Physical characteristics: True to its name, the gray catbird is almost entirely slate gray, with a small patch of black on the top of its head, a black tail, black legs, and rust-colored undertail feathers. Their bill is short, straight, and black. Average size is 8.5 inches (21.5 centimeters) long with a weight of 1.3 ounces (36.8 grams). Both the males and the females of the species are similar in appearance.
Geographic range: The gray catbird can be found in southern Canada (from British Columbia to Nova Scotia) and the central and eastern United States (extending south from Canada down to northeastern Arizona in the West and to northern Florida in the East) during breeding season. This species winters on the east coast, from southern New England down through Florida and along the Gulf Coast into Central America. The gray catbird is also found in the Bahamas, Cuba, and Jamaica.
Habitat: The gray catbird is not a sociable bird, preferring to stay hidden and nest within its preferred habitat, which is dense and
shrubby vegetation. Some favorite nesting areas include scrub, abandoned orchards and farmland, the periphery of forests, alongside streams and roads, under cactus pads (leaves), and occasionally within dense shrubbery in residential areas.
Diet: In the spring breeding months gray catbirds are primarily insect eaters, feeding on caterpillars, millipedes, grasshoppers, ants, spiders, and beetles. Starting with summer and into the fall, they start to incorporate more fruit into their diet, preferring grapes and other small fruits. When not foraging under the cover of vegetation, they can be seen walking along the ground using their bills to find insects.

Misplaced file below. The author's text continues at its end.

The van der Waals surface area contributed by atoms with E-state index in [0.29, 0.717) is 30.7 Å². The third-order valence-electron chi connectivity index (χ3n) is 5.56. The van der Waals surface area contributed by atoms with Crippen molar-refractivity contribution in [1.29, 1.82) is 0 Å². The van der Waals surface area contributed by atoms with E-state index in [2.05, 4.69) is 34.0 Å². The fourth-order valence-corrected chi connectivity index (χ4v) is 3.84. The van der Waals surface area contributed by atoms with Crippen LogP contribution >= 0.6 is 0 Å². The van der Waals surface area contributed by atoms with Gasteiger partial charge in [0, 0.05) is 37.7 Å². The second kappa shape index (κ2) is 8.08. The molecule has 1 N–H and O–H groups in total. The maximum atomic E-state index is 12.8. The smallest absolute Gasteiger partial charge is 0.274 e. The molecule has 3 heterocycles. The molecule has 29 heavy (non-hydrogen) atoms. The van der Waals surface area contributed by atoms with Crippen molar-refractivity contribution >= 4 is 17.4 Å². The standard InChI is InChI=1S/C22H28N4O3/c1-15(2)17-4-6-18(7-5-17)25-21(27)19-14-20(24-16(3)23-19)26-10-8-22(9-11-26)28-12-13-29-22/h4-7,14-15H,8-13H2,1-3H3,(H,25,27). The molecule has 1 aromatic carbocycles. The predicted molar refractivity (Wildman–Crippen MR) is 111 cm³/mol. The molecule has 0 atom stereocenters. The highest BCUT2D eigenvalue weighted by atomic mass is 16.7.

Behavior and reproduction: Gray catbirds build nests under dense cover of scrub or thickets. Their cup-shaped nests are well concealed and woven from vines, twigs, straw, grasses, and occasional bits of paper or plastic. Soft hair and grass lines the inside. The male may help in nest construction, but it is usually the female that does most of the work. She lays a clutch of up to six blue-green eggs, which are incubated for about two weeks. Both male and female feed the hatchlings, who leave the nest about eight to twelve days after they hatch.
Gray catbirds and people: Gray catbirds tend to avoid people and are not considered an agricultural or residential pest.
Conservation status: Gray catbirds are common throughout North and South America. ■
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